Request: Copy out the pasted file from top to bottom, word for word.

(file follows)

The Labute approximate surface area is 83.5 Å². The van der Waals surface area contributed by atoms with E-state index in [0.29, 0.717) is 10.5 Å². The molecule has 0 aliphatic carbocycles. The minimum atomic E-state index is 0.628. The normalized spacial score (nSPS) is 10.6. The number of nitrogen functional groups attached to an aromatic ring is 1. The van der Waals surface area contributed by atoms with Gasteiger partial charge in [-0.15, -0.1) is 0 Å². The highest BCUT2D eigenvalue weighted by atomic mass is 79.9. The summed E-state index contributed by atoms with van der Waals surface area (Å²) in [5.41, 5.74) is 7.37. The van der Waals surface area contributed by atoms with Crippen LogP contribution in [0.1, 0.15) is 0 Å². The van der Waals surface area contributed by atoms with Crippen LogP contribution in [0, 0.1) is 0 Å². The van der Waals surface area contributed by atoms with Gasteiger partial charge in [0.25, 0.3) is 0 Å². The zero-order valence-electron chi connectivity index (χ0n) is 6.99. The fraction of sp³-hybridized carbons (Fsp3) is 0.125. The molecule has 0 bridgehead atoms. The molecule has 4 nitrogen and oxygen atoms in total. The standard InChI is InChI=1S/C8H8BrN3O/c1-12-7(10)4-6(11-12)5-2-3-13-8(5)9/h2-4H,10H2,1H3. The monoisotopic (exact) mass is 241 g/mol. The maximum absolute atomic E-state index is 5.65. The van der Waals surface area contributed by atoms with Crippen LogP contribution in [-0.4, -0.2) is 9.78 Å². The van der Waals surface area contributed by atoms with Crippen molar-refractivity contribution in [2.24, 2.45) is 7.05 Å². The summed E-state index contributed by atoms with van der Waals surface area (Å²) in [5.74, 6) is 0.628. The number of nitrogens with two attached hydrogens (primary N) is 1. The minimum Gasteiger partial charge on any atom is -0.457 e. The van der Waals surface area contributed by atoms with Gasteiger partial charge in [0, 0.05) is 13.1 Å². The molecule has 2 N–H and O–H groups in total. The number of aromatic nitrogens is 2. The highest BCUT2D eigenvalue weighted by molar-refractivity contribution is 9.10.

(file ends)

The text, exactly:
The Labute approximate surface area is 83.5 Å². The van der Waals surface area contributed by atoms with E-state index in [0.29, 0.717) is 10.5 Å². The molecule has 0 aliphatic carbocycles. The minimum atomic E-state index is 0.628. The normalized spacial score (nSPS) is 10.6. The number of nitrogen functional groups attached to an aromatic ring is 1. The van der Waals surface area contributed by atoms with Gasteiger partial charge in [-0.15, -0.1) is 0 Å². The highest BCUT2D eigenvalue weighted by atomic mass is 79.9. The summed E-state index contributed by atoms with van der Waals surface area (Å²) in [5.41, 5.74) is 7.37. The van der Waals surface area contributed by atoms with Crippen LogP contribution in [0.1, 0.15) is 0 Å². The van der Waals surface area contributed by atoms with Crippen LogP contribution in [0, 0.1) is 0 Å². The van der Waals surface area contributed by atoms with Gasteiger partial charge in [0.25, 0.3) is 0 Å². The zero-order valence-electron chi connectivity index (χ0n) is 6.99. The fraction of sp³-hybridized carbons (Fsp3) is 0.125. The molecule has 0 bridgehead atoms. The molecule has 4 nitrogen and oxygen atoms in total. The standard InChI is InChI=1S/C8H8BrN3O/c1-12-7(10)4-6(11-12)5-2-3-13-8(5)9/h2-4H,10H2,1H3. The monoisotopic (exact) mass is 241 g/mol. The maximum absolute atomic E-state index is 5.65. The van der Waals surface area contributed by atoms with Crippen LogP contribution in [-0.4, -0.2) is 9.78 Å². The van der Waals surface area contributed by atoms with Crippen molar-refractivity contribution in [2.24, 2.45) is 7.05 Å². The summed E-state index contributed by atoms with van der Waals surface area (Å²) in [5.74, 6) is 0.628. The number of nitrogens with two attached hydrogens (primary N) is 1. The minimum Gasteiger partial charge on any atom is -0.457 e. The van der Waals surface area contributed by atoms with Gasteiger partial charge in [0, 0.05) is 13.1 Å². The molecule has 2 N–H and O–H groups in total. The number of aromatic nitrogens is 2. The highest BCUT2D eigenvalue weighted by molar-refractivity contribution is 9.10.